Amherst College Announces Historic Gifts
November 3, 2009
AMHERST, Mass. – Two graduates of Amherst College have pledged separate gifts of $100 million and $25 million to their alma mater, it was announced Tuesday. The two gifts are the largest in the history of Amherst College, and the $100 million pledge is believed to be the largest unrestricted cash gift ever to a liberal arts college.
The gifts are intended to support the college’s on-going efforts to provide the finest possible undergraduate education and access to it, and to maintain Amherst’s standing as the most selective and the most diverse liberal arts college, said Amherst College President Anthony W. Marx.
“In a difficult economic moment, when institutions and individuals have fewer resources, these unrestricted gifts to the endowment represent extraordinary votes of support for Amherst College, and the mission of educational quality and access at liberal arts colleges in general,” Marx said.
Both donors have decided to remain anonymous, preferring that the focus of their gifts be on the college rather than on themselves, Marx said.
“They are grateful for the opportunities that an Amherst College education has provided them, and remain inspired by the values the college holds dear,” Marx said. “They hope that their gifts will inspire other alumni to come forward and help ensure that future generations will benefit from an Amherst College education as well.”
Each of the donors did agree to provide a statement, however.
The donor of the $100 million gift said:
“I make this gift in recognition of the unique education I received at Amherst, and as an expression of support of Amherst College’s mission. I hope other alumni will be inspired to further support the college, at a time when the economy is stressing the resources of all higher educational institutions. Amherst is a jewel of enlightenment, social mobility based on talent, and preparation for leadership that we must all maintain.”
The donor of the $25 million gift said:
"This gift is to support Amherst College’s commitment to providing the finest quality undergraduate education, and to provide access to students of extraordinary potential, regardless of their ability to pay, enabling them to lead the lives of consequence to which we all aspire.”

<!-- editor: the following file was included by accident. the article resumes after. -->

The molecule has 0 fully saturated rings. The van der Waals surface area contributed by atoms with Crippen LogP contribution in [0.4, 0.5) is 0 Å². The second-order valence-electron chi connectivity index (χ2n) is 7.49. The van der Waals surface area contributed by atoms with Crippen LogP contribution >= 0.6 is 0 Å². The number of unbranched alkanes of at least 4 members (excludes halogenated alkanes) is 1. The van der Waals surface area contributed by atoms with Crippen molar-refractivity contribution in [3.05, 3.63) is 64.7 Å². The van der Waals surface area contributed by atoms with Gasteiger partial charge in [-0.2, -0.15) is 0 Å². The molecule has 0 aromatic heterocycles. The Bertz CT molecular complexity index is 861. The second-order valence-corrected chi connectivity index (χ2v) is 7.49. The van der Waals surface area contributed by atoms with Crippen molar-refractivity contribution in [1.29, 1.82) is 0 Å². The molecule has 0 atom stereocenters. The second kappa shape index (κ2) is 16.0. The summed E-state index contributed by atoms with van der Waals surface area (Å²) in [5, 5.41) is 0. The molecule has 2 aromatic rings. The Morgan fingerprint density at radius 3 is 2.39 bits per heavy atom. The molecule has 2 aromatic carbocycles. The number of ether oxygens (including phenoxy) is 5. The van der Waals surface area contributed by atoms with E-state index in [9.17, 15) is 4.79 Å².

The $25 million gift pledge, to be paid over 5 years, will provide unrestricted operating support for Amherst College, as will the $100 million gift pledge, which also will be paid over five years.
Marx said he was humbled by the donors’ faith, in the College and its trustees, to allocate the resources where they are most needed, including enhancing financial aid, broadening access for high-achieving students; hiring more faculty and improving their resources and support; fostering modern and interdisciplinary approaches to education; growing alumni relationships in order to enhance opportunities for student research, internships, and service; and upgrading the College’s infrastructure by renovating existing facilities and building new ones.
A $425 million comprehensive campaign, titled Lives of Consequence, was launched last October, against a backdrop of declining equity markets, rising unemployment and growing unease about the economy.
“There are those who have said we could not have picked a worse time for a capital campaign, but look what has happened," said Jide Zeitlin, the chairman of Amherst College’s Board of Trustees. “These incredibly generous gifts are a stunning affirmation of the belief and support that these donors have for the mission and values of Amherst College, even during this challenging economic environment. It is my hope that other alumni will be inspired to do whatever they can to help support the college and its mission during these difficult times.”
Although the Lives of Consequence campaign was formally launched last October, fundraising had been proceeding during the campaign’s quiet phase for almost two years before that. The $100 million and the $25 million gifts are among seven commitments that comprise $206 million of the $350 million that the campaign has raised to date.
“I have been reassured and moved by the incredible support and number of gifts that have come in to the college,” Marx said. “Going forward, we will rely on the commitments of all sizes to reach our campaign goal, and ensure the College’s ability to preserve and strengthen its core values of academic excellence and accessibility to the most promising of students, regardless of their ability to pay.”
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